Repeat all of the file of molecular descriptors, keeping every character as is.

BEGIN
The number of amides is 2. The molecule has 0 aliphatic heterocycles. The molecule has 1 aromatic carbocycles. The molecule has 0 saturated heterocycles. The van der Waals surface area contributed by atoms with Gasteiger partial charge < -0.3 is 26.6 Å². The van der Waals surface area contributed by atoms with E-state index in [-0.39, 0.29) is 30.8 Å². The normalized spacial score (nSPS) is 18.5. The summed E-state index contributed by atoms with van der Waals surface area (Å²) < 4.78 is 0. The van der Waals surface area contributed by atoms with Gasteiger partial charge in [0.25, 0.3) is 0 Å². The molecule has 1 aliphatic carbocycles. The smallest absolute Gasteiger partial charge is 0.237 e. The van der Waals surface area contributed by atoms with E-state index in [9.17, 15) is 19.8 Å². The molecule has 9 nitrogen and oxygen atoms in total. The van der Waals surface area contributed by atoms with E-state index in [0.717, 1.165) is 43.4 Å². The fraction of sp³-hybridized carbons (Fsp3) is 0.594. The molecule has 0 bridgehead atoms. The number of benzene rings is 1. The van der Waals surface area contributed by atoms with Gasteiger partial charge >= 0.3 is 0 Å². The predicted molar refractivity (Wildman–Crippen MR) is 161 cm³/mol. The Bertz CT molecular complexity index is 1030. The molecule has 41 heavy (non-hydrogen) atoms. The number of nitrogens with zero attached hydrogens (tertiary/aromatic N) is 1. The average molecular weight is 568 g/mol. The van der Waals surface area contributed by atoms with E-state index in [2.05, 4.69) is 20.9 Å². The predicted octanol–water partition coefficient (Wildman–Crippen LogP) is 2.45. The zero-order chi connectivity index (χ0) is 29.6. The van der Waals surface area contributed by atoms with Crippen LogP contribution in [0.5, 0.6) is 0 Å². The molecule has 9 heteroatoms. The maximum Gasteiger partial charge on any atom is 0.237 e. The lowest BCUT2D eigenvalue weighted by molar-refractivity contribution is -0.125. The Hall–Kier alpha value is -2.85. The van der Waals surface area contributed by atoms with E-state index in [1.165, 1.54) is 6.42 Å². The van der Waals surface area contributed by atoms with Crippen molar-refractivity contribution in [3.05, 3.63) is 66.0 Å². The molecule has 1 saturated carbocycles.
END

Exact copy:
The number of amides is 2. The molecule has 0 aliphatic heterocycles. The molecule has 1 aromatic carbocycles. The molecule has 0 saturated heterocycles. The van der Waals surface area contributed by atoms with Gasteiger partial charge < -0.3 is 26.6 Å². The van der Waals surface area contributed by atoms with E-state index in [-0.39, 0.29) is 30.8 Å². The normalized spacial score (nSPS) is 18.5. The summed E-state index contributed by atoms with van der Waals surface area (Å²) < 4.78 is 0. The van der Waals surface area contributed by atoms with Gasteiger partial charge in [0.25, 0.3) is 0 Å². The molecule has 1 aliphatic carbocycles. The smallest absolute Gasteiger partial charge is 0.237 e. The van der Waals surface area contributed by atoms with E-state index in [9.17, 15) is 19.8 Å². The molecule has 9 nitrogen and oxygen atoms in total. The van der Waals surface area contributed by atoms with E-state index in [0.717, 1.165) is 43.4 Å². The fraction of sp³-hybridized carbons (Fsp3) is 0.594. The molecule has 0 bridgehead atoms. The number of benzene rings is 1. The van der Waals surface area contributed by atoms with Gasteiger partial charge >= 0.3 is 0 Å². The predicted molar refractivity (Wildman–Crippen MR) is 161 cm³/mol. The Bertz CT molecular complexity index is 1030. The molecule has 41 heavy (non-hydrogen) atoms. The number of nitrogens with zero attached hydrogens (tertiary/aromatic N) is 1. The average molecular weight is 568 g/mol. The van der Waals surface area contributed by atoms with E-state index in [2.05, 4.69) is 20.9 Å². The predicted octanol–water partition coefficient (Wildman–Crippen LogP) is 2.45. The zero-order chi connectivity index (χ0) is 29.6. The van der Waals surface area contributed by atoms with Crippen LogP contribution in [0.5, 0.6) is 0 Å². The molecule has 9 heteroatoms. The maximum Gasteiger partial charge on any atom is 0.237 e. The lowest BCUT2D eigenvalue weighted by molar-refractivity contribution is -0.125. The Hall–Kier alpha value is -2.85. The van der Waals surface area contributed by atoms with E-state index in [1.165, 1.54) is 6.42 Å². The van der Waals surface area contributed by atoms with Crippen molar-refractivity contribution in [3.05, 3.63) is 66.0 Å². The molecule has 1 saturated carbocycles.